Looking back at 2018, it’s been dog days for the Chinese economy as policymakers nervously toe the line between maintaining economic growth and containing threatening structural imbalances. Let’s take a moment to reflect on the massive headwinds that shook the pillars of the Chinese economy as we head into the year of the pig.
Obstruction One: Deleveraging takes a bite out of China’s GDP
We first felt the winds of change when the central government made deleveraging one of its top reform priorities. The nation’s debt mountain has risen to among the highest in world as a percentage of GDP, with pessimists warning that the $34 trillion public and private debt bomb could bring the global economy into an economic winter.
With 67% of global debt belonging to the Mainland, policymakers took hardline efforts to deleverage.
Deleveraging put substantial pressures on financing the real economy. M2 money supply growth slowed to nearly 8% in 2018, the lowest level in history, due to the PBOC‘s deleveraging campaign. The unsustainable methods to lower the debt ceiling, dragged the country’s economic growth down to record lows in over a decade. The curb in money flows particularly made the real estate sector a prime target.
The deleveraging drive made lenders cautious about extending credit, making it difficult for developers to raise funds and repay debts. It also forced smaller property firms to be pushed out of the market.
Stricter measures alerted banks to reassess their outstanding loans, causing the non-performing loans of Chinese commercial banks’ to decelerate but only to rebound again in 2018. Non-performing loans rose from USD$$26.6 billion to hit USD$29.1 billion by June 2018, the biggest quarterly increase going back more than a decade, signalling that regulators have started backpedalling on the deleveraging campaign.
Faced with the adverse effects the deleveraging strategy has had on domestic growth, China saw that its deleveraging policy needed an adjustment. As highlighted in a previous company report, policymakers’ softened their attitudes towards deleveraging, countering the impacts with the PBOC cutting the required reserve ratio by 50bps to fight against the slowing economy. To encourage greater market liquidity, the PBOC launched a series of new tools including Targeted Medium-Term Lending Facility (TMLF) and Central Bank Bills Swap (CBS).
Obstruction Two: Social Security Reform or Risk to GDP?
Boosting consumption in an already wavering domestic sentiment is no easy task. China’s GDP quarterly growth has already slidden three times in a row since 1Q18. While China experienced a growth of 6.8% in 2018, it’s still the slowest pace since 1990. Announced in July of 2018, China was preparing to introduce a new system of collecting social insurance levies, consolidating the power to collect funds solely to its taxation departments. This new system which was intended to take into effect in early 2019, hoped to mitigate loopholes of evasion and streamline collections more transparently and efficiently.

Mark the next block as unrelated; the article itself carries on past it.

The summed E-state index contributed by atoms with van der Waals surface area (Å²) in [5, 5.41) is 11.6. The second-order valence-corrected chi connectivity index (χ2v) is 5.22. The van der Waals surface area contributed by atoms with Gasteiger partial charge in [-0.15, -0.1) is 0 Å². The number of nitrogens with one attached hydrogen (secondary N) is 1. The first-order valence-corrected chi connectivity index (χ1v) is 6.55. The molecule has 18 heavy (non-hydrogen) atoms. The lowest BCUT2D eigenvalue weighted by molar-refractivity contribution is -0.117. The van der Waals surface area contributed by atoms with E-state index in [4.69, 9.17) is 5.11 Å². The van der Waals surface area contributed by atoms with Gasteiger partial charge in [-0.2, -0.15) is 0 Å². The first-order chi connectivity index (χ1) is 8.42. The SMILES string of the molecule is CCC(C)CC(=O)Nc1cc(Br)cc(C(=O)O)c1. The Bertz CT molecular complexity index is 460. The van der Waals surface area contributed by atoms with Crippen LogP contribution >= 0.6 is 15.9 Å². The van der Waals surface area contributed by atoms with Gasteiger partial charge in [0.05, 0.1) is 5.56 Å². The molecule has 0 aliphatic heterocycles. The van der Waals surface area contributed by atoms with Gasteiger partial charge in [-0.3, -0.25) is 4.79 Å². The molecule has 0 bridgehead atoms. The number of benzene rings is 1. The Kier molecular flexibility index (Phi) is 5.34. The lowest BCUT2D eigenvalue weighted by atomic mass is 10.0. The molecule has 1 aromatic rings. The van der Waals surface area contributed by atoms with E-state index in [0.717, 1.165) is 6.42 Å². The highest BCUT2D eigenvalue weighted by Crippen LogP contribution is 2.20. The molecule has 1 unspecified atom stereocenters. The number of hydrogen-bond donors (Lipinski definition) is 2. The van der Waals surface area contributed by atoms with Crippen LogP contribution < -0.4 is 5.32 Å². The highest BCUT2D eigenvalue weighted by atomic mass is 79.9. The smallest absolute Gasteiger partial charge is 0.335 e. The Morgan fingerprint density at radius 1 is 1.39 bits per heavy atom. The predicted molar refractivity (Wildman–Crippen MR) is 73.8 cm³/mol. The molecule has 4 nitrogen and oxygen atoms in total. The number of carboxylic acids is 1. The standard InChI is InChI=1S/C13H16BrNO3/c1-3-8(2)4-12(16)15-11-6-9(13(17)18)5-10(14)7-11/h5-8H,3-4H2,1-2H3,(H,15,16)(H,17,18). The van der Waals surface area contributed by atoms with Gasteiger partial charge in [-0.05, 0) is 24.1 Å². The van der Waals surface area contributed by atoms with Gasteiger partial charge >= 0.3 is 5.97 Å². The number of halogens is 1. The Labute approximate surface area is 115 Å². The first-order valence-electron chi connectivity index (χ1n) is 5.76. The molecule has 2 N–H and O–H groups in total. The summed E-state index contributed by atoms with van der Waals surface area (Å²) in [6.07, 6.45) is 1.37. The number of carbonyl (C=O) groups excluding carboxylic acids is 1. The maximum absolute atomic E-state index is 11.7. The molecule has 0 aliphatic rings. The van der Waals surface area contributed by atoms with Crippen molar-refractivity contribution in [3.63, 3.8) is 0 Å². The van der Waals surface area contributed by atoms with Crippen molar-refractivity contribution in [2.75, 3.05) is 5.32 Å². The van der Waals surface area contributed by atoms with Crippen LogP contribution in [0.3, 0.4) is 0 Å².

This policy introduction however, shone a spotlight on the bad practices of a majority of Chinese companies. A third-party report has however revealed that only 24.1% of Chinese firms actually comply with the payment rules of social security. It had also revealed that 75.9% of companies cooked the books in regards to these payments, declaring its contributions based on minimal salaries of their employees in order to fork out less. Social insurance payments exceeded payroll tax collections by US$68 billion in 2017, which ultimately results in the loss of benefits workers can claim.
With the increased burden of potential social security reform, corporates could lose profits of approximately 2.5%, threatening smaller businesses and job security. Following the announcement in July, both new employed population growth and reemployed population growth declined. Looking specifically at the manufacturing industry, the average employment rate, especially the hiring rates in medium and small sized enterprises, also took a turn for the worst, signalling the early preparation employers were taking to mitigate their insurance burden.
This move by the government while well intended, could go against its efforts to encourage growth in consumption. With employer jitters being felt in the market, local governments in January of this year decided to delay its hopes for reform in order to alleviate the financial stress on businesses.
If we look purely at consumer spending in 2018, consumption still contributed over 76% to total GDP, 10 pts higher than 2015’s number. China’s efforts to ramp up domestic consumption to drive the economy did pay off to an extent, with consumption growth rising faster than overall economic growth.
Obstruction three: Trade War, the tipping point of GDP scale